The Iranian regime is sensing an opportunity to expand its influence through its use of its operatives and proxies in the Ministry of Intelligence and its lobbying and public relations efforts that were used during the run up to the nuclear agreement reached with the U.S. and five other nations.
The regime’s own intelligence minister has been busy boasting about the regime’s ability to run a lobbying group in the very heart of the “Great Satan” in Washington, DC.
Amir Basiri, a contributor to the Washington Examiner’s Beltway Confidential blog and an Iranian human rights activist, detailed these claims in an editorial.
“Mahmoud Alavi, Iran’s spy chief, bragged about the regime’s capability to run a lobby group in Washington with the aim of promoting Tehran’s hardline agenda,” Basiri wrote.
According to Alavi, Iranian dual citizens in the United States, Canada and the United Kingdom have maintained their loyalty to the “Islamic revolution,” the mullahs’ hallmark motto ever since 1979, through which they have wreaked havoc across the region and beyond, he said.
A “lobby group for the Islamic Republic of Iran” is actively bolstering Tehran’s status in the international stage and helping to sell and legitimize its nuclear ambitions as just causes to the globe, Alavi claimed.
“The head of Iran’s intelligence apparatus did not bother to name the specific lobby entity. One certain group, however, the National Iranian American Council, has been the target of major criticism in the past several months, with accusations of the group lobbying on Tehran’s behalf. Various dissident organizations are demanding the Trump administration to launch an official probe digging into NIAC’s history and nature of its current events,” Basiri added.
What was interesting was that the NIAC, did not deny Alavi’s claims.
Basiri pointed out that Congress has also been petitioned to investigate ties between Iran and the NIAC, and the latter’s active drive to promote a pro-Tehran agenda in Washington. Sen. Bob Corker, R-Tenn., and Rep. Ed Royce, R-Calif., who chair the foreign affairs committees in each chamber of Congress, have received specific letters signaling the importance of urgent action in this regard.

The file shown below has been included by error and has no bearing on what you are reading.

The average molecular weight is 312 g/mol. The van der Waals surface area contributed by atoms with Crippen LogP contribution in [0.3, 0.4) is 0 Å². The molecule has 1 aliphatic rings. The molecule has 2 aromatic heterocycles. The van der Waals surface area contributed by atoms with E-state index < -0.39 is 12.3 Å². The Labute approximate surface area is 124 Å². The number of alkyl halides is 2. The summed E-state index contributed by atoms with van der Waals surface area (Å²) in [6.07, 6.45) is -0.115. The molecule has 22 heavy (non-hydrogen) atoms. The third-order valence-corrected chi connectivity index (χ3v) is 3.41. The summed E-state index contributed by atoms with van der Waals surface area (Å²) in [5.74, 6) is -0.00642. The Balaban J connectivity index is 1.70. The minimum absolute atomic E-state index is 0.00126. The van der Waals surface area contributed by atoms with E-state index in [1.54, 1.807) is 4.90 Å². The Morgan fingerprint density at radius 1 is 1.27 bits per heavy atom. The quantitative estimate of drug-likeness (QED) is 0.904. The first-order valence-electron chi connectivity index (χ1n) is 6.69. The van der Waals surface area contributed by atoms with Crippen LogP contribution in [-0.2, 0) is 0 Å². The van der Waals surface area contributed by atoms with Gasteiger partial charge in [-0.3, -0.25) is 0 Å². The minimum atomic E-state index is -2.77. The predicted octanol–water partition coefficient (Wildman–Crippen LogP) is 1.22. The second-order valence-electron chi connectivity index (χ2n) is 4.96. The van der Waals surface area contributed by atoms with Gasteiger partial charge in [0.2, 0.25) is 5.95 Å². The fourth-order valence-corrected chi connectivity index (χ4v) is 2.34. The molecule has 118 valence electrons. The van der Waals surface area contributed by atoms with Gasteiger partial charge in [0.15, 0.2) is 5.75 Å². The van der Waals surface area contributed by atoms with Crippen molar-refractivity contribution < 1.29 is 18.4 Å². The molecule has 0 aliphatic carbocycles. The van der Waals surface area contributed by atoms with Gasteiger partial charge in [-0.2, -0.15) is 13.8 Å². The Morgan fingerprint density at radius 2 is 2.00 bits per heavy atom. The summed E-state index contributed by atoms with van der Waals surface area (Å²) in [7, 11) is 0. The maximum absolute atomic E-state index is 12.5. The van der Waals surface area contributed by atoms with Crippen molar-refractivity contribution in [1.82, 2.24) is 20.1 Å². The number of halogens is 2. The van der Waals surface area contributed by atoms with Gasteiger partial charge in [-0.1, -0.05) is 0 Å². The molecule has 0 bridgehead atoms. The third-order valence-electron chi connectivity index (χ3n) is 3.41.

NIAC was once again under the spotlight this January for its actions of presenting a positive image of the Iran nuclear deal and advocating a pro-diplomatic approach with Tehran. The media reported extensively on how two senior Iranian regime supporters, former Iranian nuclear diplomat Hossein Mousavian and NIAC founder and president Trita Parsi, enjoyed access to the Obama White House on more than 30 occasions, conducting meetings with senior administration officials, while a former NIAC staffer now directs Iran policy at the State Department.
Alavi’s recent remarks are source for serious concern as entities advocating Iran’s agenda in the American capital are obliged by the Foreign Agents Registration Act to disclose the nature of their work. This even includes conditions where the relationship does not involve money exchanges, at least not through legal and opaque channels.
For years Iran has been known to forward an official plot of boosting relations with groups promoting anti-war and pro-regime policies in the West. Improving contacts with Iranian dual nationals living in the West has been high on Tehran’s agenda on this matter.